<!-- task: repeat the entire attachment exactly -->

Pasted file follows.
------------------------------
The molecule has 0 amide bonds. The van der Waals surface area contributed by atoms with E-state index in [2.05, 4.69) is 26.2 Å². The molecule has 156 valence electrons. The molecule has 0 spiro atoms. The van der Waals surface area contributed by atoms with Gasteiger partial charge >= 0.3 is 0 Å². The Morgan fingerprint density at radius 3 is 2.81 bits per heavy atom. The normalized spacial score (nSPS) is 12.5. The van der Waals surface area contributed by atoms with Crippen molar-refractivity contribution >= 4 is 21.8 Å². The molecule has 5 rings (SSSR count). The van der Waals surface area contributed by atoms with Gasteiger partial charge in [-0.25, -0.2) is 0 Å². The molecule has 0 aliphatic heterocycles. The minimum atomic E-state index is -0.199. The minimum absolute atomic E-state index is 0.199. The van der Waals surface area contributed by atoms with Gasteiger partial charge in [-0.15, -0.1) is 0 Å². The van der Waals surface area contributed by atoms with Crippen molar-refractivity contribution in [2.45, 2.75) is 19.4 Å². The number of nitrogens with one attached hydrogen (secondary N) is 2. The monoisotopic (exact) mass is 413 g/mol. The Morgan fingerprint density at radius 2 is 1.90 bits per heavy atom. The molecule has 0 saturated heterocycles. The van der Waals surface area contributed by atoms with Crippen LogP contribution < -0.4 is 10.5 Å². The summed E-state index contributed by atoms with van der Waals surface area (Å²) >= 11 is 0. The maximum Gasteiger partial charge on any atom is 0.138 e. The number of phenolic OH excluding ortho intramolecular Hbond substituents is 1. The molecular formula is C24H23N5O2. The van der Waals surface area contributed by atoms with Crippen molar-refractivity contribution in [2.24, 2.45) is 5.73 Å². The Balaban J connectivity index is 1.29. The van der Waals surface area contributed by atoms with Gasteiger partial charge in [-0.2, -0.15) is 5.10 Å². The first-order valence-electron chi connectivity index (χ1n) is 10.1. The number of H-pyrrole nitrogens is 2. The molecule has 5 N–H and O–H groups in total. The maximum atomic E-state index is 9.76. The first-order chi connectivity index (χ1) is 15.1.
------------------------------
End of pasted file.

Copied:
The molecule has 0 amide bonds. The van der Waals surface area contributed by atoms with E-state index in [2.05, 4.69) is 26.2 Å². The molecule has 156 valence electrons. The molecule has 0 spiro atoms. The van der Waals surface area contributed by atoms with Gasteiger partial charge >= 0.3 is 0 Å². The Morgan fingerprint density at radius 3 is 2.81 bits per heavy atom. The normalized spacial score (nSPS) is 12.5. The van der Waals surface area contributed by atoms with Crippen molar-refractivity contribution >= 4 is 21.8 Å². The molecule has 5 rings (SSSR count). The van der Waals surface area contributed by atoms with Gasteiger partial charge in [-0.25, -0.2) is 0 Å². The molecule has 0 aliphatic heterocycles. The minimum atomic E-state index is -0.199. The minimum absolute atomic E-state index is 0.199. The van der Waals surface area contributed by atoms with Gasteiger partial charge in [-0.15, -0.1) is 0 Å². The van der Waals surface area contributed by atoms with Crippen molar-refractivity contribution in [2.45, 2.75) is 19.4 Å². The number of nitrogens with one attached hydrogen (secondary N) is 2. The monoisotopic (exact) mass is 413 g/mol. The Morgan fingerprint density at radius 2 is 1.90 bits per heavy atom. The molecule has 0 saturated heterocycles. The van der Waals surface area contributed by atoms with Crippen LogP contribution < -0.4 is 10.5 Å². The summed E-state index contributed by atoms with van der Waals surface area (Å²) >= 11 is 0. The maximum Gasteiger partial charge on any atom is 0.138 e. The number of phenolic OH excluding ortho intramolecular Hbond substituents is 1. The molecular formula is C24H23N5O2. The van der Waals surface area contributed by atoms with Crippen molar-refractivity contribution in [2.24, 2.45) is 5.73 Å². The Balaban J connectivity index is 1.29. The van der Waals surface area contributed by atoms with Gasteiger partial charge in [-0.2, -0.15) is 5.10 Å². The first-order valence-electron chi connectivity index (χ1n) is 10.1. The number of H-pyrrole nitrogens is 2. The molecule has 5 N–H and O–H groups in total. The maximum atomic E-state index is 9.76. The first-order chi connectivity index (χ1) is 15.1.